Thursday, December 21, 2006


(News-Herald, December 21) There’s nothing like happy family gatherings for the joyous Christmas holiday. Actually, in many cases, that’s true. In some homes, on Christmas, there will be nothing going on that is anything like a happy family gathering.
Here are a few guidelines to help make the day a little less like a Fingernails On Chalkboard Festival.
First the rules about gifting. You may not (and Miss Manners backs me up on this) dictate the form of presents to be given to you. Broad hints are allowed (“Gosh, but my life seems so empty without a pair of fuzzy bunny slippers”), and you are always free to respond to subtle inquiries such as “So what would you do if you suddenly won twenty-five dollars?” or “Good Lord In Heaven, you are impossible to shop for—what should I get you?”
You may do gift-giving as you wish. But you may not pretend to have given someone a gift when you didn’t actually do so (“I know you’re concerned about poverty, so I adopted a twenty-year-old Korean orphan in your name”).
On the actual celebratory day, you are obliged to follow certain meal rules. Unlike Thanksgiving (turkey) or July Fourth (hot dogs charred over an open flame), Christmas does not have an official food. Some items are mentioned in various carols (bowls of wassail, figgy pudding, snow), but these fit better in holiday paintings than on your actual table. Some people push ham as a Christmas standard; I have no idea why. Search any Christmas story—neither pigs nor any of their byproducts make an appearance. Personally, I like to grill a hunk of the Christmas Cow.
The correct meal for the day is whatever is preferred by the host cook. Presumably this comes fully advertised either by advance notice or years of tradition. The only correct response is general merriment and delight. If you have issues, supplement your diet before and/or after the main event.
Don’t help the cook, unless she specifically asks for your help, which she won’t. You don’t know how to prepare any of the dishes. Really, you’re not helping. That’s not where the pepper slices go, and what do you think you’re doing with that lemon. Stop. Your hostess is not shooing you out of her kitchen to be gracious; she wants you to leave her alone.
However, post-mealage, all protests that no one need help with the dishes must be ignored. Any dope can do the dishes, and even if they can’t, you’ll be home before your father discovers that you loaded the dishwasher All Wrong.
So. Help with the cooking—no. Help with the dishes—yes. It’s amazing how many people get those simple instructions backwards.
The day must include something traditional. Your tradition may be to feed leftover ham to the neighbor’s dogs or paint the cat green. Maybe every year the kids hide grandpa’s teeth and nobody gets dessert until he finds them. As long as it’s traditional.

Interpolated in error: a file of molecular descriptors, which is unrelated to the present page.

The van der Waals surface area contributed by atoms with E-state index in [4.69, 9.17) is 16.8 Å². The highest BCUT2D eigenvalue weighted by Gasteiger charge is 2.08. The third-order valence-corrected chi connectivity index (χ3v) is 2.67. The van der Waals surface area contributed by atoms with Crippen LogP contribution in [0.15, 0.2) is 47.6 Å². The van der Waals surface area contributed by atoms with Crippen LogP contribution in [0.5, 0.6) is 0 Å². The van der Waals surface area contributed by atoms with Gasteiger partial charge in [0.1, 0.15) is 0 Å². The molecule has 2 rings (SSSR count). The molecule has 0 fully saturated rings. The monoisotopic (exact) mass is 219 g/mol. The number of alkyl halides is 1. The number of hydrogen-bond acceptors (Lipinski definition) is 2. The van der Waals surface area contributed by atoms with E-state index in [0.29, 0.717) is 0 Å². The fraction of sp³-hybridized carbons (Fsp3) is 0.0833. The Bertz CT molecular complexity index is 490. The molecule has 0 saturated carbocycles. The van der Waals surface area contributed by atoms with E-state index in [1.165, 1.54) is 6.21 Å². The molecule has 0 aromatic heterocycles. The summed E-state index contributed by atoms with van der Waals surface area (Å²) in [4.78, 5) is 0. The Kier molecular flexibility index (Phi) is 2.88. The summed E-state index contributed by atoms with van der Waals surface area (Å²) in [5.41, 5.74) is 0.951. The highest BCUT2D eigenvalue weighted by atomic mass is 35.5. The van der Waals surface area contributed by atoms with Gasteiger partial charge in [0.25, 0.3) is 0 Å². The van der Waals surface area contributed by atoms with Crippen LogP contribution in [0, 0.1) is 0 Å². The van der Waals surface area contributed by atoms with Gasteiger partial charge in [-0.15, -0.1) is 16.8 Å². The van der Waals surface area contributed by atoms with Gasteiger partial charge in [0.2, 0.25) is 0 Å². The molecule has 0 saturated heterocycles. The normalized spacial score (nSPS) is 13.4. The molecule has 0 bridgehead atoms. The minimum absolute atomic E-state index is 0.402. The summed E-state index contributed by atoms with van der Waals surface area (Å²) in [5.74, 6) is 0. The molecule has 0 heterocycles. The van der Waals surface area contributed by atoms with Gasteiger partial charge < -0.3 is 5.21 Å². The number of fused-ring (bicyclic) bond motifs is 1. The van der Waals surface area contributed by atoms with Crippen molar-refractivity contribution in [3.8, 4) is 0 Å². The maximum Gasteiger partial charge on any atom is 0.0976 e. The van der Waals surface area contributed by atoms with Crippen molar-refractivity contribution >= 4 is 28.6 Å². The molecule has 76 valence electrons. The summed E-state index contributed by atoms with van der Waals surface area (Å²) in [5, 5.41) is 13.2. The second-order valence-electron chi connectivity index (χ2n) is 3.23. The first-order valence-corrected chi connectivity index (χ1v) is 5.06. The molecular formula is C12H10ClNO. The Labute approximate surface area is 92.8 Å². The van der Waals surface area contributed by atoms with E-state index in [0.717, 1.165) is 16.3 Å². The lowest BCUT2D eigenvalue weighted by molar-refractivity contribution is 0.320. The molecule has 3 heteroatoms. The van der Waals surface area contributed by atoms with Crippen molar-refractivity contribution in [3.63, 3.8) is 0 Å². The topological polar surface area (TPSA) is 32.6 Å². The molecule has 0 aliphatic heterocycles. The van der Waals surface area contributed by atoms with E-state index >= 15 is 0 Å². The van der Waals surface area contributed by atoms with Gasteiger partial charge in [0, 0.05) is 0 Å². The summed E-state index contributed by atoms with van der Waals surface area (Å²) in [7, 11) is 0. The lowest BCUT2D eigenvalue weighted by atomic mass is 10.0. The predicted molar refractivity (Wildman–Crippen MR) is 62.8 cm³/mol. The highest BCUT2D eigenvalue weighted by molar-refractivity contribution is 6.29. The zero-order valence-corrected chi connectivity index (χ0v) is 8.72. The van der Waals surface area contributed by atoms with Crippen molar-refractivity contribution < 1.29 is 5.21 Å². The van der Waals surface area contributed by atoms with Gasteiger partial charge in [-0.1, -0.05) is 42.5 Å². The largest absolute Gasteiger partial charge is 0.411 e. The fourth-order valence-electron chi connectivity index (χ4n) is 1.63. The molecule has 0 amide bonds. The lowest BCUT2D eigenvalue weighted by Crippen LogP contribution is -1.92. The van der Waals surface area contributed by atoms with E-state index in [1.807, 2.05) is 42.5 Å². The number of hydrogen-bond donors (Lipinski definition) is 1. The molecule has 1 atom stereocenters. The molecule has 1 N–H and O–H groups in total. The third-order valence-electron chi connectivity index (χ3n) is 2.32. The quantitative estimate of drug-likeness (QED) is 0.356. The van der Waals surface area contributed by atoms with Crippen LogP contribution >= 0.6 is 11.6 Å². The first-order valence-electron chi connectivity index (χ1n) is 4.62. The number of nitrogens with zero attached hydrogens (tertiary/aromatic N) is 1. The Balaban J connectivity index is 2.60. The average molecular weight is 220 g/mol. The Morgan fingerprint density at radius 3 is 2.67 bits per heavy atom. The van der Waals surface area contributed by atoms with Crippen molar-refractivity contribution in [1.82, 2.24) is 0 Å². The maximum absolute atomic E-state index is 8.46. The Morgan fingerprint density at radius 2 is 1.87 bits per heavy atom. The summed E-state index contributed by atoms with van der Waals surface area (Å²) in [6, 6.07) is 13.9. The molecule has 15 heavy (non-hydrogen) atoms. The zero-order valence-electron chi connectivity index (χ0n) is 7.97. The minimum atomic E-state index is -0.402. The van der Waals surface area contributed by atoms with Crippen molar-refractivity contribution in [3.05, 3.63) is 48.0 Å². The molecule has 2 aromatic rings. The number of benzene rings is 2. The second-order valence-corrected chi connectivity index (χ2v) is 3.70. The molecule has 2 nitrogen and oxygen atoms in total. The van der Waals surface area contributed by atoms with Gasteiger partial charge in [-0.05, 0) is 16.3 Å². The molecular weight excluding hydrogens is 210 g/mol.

Part of tradition is that some members of the family must be dragged into grumpy compliance. This is important. It doesn’t mean that some people hate tradition—this little dance signifies that the family observes its traditions on purpose, not through mindless habit. Tradition is never mindless.
You should also do something untraditional, different from every other year. It may or may not be fun, but it will allow you to identify this particular milestone (“Yeah, that was the year we set fire to the driveway…”).
Video games are okay, but they must be played on a big screen and everyone in the room must be allowed to provide color commentary or ask irritating questions. Board and card games are good, but you must allow people to either participate or kibbitz. Television can be watched if you watch a sporting event that allows for much vocal armchair coaching or a Holiday Classic of some sort. Classic Rudolph, Nightmare Before Christmas, Pee Wee’s Christmas Special, or any number of Christmas Carol variants (I favor Muppets or Mr. Magoo). It’s even better if the classic is bad enough to draw group heckling; my family finds joy in watching “The Year without a Santa” which is quite possibly (sorry, fans) the dumbest Christmas show ever.
You may set up a neutral corner for people who need a little quiet (a table with one of those six billion piece puzzles of a small Bavarian village will do). But after a short time, you may drive them back out.
Christmas is, after all, not about being all warm and cozy. It can be awkward, uncomfortable and inconvenient. Which, I figure, proves we really love these people—why else would we bother.

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